A CBC, measurement of calcium and creatinine levels, serum protein electrophoresis, and a 24-hour urine collection for electrophoresis and immunofixation should be performed at diagnosis. A bone marrow biopsy and skeletal survey are essential. An MRI of the spine and pelvis is recommended because the presence of occult lesions predicts a more rapid progression. The blood tests should be repeated 2 to 3 months after the initial recognition of SMM to exclude the possibility of symptomatic MM. If the results are stable, testing should be repeated every 4 to 6 months for 1 year, and if still stable, the interval between evaluations can be lengthened to every 6 to 12 months. A skeletal survey and bone marrow examination should be performed if there is evidence of progression in the above-mentioned studies.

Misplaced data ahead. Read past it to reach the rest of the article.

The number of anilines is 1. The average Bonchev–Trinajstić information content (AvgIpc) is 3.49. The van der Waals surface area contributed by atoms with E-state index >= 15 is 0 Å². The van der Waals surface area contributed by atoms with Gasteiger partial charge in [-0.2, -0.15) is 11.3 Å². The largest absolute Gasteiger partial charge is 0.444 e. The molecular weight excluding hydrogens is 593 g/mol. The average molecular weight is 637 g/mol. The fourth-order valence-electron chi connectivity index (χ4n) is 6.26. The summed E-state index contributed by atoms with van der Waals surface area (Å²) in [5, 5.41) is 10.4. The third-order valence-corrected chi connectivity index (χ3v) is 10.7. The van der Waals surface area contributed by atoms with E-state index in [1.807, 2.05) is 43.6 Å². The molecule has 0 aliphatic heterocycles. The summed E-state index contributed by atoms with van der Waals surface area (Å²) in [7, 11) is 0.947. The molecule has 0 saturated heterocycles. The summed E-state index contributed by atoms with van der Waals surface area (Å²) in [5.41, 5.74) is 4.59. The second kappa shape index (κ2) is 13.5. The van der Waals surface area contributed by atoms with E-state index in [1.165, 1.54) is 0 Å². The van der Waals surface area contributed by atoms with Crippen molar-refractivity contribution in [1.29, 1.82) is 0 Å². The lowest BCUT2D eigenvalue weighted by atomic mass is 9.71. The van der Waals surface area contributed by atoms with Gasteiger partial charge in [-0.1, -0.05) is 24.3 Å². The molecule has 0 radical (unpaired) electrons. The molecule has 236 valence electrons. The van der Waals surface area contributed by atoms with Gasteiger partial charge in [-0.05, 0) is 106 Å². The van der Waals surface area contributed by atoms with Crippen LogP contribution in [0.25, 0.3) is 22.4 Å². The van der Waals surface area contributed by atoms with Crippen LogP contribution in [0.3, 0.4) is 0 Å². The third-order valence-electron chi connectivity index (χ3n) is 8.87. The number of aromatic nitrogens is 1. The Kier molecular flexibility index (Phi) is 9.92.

Observation is the standard of care. There are no data to show that early treatment at the smoldering myeloma stage can prolong survival. However, clinical trials are ongoing to determine whether early therapy with newer agents can prolong the time to progression-and most importantly, prolong survival. In the United States, the Eastern Cooperative Oncology Group has recently activated a trial testing the role of lenalidomide (Revlimid) in SMM; this agent has shown promise in this setting in recent studies.[47]

Financial Disclosure:The authors have no significant financial interest or other relationship with the manufacturers of any products or providers of any service mentioned in this article.

The work reflected in this article has been supported in part by Research Grants CA-62242 and CA-107476 from the National Institutes of Health, Bethesda, Maryland.

References: